May 15th 2023

Social Work and You: Interview with Andrea Trenkwalder-Egger

Retirement at the Department of Social Work | Time to say goodbye, Andrea Trenkwalder-Egger

Under the motto "Social Work and You" we asked our esteemed colleague and university professor Andrea Trenkwalder-Egger, DSA on the occasion of her retirement for an interview in which she also looks back with us on her past years at MCI | The Entrepreneurial School®.

Social work and you - how did you start?

After graduating from high school, I had my first experience with a classic Social Work institution. In the summer, I looked after children and young people from financially weak families at a summer camp in Mauterndorf on behalf of the province of Salzburg for the Youth Welfare Department.

Who or what inspires you and why?

There are many people who inspire me through their involvement in the field of Social Work. Currently, my colleague and friend Leo Kaserer, the director of Cubic, who unfortunately passed away recently, comes to mind. Leo was a gifted social worker who met addressees of Social Work with great empathy and appreciation. In his “Rückenwind”-projects I found all the aspects I described in my research on giving-oriented Social Work (as opposed to almosis- or exchange-oriented assistance). While I dealt with the topic theoretically, he put it concretely into practice.

What did you do before you started working at the MCI?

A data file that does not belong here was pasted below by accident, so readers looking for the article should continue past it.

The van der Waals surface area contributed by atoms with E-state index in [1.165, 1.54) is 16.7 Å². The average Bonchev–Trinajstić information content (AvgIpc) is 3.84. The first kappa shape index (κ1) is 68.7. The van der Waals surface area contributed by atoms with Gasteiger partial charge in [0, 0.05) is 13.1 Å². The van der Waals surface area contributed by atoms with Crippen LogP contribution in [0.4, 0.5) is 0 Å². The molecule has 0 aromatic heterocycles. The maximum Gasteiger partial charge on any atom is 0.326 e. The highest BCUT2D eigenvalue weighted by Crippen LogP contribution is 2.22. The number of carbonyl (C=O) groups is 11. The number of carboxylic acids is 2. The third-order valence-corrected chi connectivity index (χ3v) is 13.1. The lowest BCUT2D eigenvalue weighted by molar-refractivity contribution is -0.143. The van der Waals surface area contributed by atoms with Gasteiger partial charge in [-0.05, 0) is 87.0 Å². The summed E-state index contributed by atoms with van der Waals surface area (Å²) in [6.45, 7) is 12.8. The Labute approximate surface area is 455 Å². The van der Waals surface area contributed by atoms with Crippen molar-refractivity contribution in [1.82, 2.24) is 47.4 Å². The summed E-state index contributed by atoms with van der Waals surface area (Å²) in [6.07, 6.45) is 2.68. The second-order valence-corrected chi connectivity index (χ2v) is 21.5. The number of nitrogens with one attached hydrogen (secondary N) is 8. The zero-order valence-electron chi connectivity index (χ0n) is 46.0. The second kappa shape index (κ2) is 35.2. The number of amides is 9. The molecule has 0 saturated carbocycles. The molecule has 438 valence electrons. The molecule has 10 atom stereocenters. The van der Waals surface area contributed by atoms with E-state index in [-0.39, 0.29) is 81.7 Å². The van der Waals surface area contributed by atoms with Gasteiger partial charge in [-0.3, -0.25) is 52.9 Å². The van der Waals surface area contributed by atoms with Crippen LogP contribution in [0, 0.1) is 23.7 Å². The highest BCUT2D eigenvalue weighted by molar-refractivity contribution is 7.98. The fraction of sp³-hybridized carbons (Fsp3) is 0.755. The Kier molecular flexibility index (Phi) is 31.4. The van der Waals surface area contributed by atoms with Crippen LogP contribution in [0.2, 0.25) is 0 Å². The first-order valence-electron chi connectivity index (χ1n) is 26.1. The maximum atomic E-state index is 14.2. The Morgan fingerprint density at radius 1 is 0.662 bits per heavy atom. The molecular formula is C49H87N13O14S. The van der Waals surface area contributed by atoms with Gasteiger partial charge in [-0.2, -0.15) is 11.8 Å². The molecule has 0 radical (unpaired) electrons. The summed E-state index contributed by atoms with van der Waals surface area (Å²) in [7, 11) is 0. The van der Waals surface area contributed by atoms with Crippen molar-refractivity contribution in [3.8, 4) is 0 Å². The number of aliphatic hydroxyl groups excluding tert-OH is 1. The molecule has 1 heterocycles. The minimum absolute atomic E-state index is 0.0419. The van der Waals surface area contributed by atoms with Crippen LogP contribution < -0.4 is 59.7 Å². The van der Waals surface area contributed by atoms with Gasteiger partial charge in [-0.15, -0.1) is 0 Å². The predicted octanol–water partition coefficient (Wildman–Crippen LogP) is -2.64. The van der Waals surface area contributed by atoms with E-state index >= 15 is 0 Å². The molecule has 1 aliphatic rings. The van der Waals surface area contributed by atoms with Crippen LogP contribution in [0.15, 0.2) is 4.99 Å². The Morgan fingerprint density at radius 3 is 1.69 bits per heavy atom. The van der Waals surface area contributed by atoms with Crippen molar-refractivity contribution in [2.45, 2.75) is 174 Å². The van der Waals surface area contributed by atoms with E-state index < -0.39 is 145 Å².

After graduating from high school and a few summer jobs, I started an apprenticeship as a stove fitter. I had to terminate this prematurely due to the bankruptcy of the company (fortunately). After my training as a certified social worker, I worked in Salzburg in a community project in Liefering, at the station social service with homeless people in Innsbruck, then in the AIDS aid and in the counseling center "Emancipation and Partnership". Most recently, I built up crime victim assistance at the association Neustart in Innsbruck. At the same time, I studied educational science and began teaching at the Academy for Social Work of the Diocese of Innsbruck.

What was your first contact with the MCI?

I remember well how my boss at the Social Academy at that time asked me to stay a little longer because a young academic had signed up to present his idea about modular management training at university level. The young man and I both had to wait in the anteroom for my boss, who was still taking an important phone call. My counterpart was about the same age and, to my astonishment, was wearing a three-piece suit (trousers, jacket and matching vest) at 4 o'clock in the afternoon. At the social academy, we taught in Social Work professional attire i.e. jeans and sneakers. The male colleagues put on suits only for going to concerts and balls. It turned out that it was Dr. Andreas Altmann. That was my first encounter with the MCI.

What made you decide to teach and work at the MCI?

After Social Work was to be taught at university level in Austria as well, all social academies were closed and the MCI took over responsibility for education.

I was happy to be able to continue teaching, initially as an external lecturer. In 2008 I found my professional home at the Department of Social Work. Together with the then head of the program, Dr. Michael Klassen, who is now Professor of Social Work in Wiesbaden, we built up the program. During this time, I was also active on the board of the Austrian Professional Association as well as in the Austrian Society for Social Work as a deputy chairman. The MCI's Social Work program soon acquired a very good reputation in Austria in terms of the professionalization of Social Work.

What is your research focus?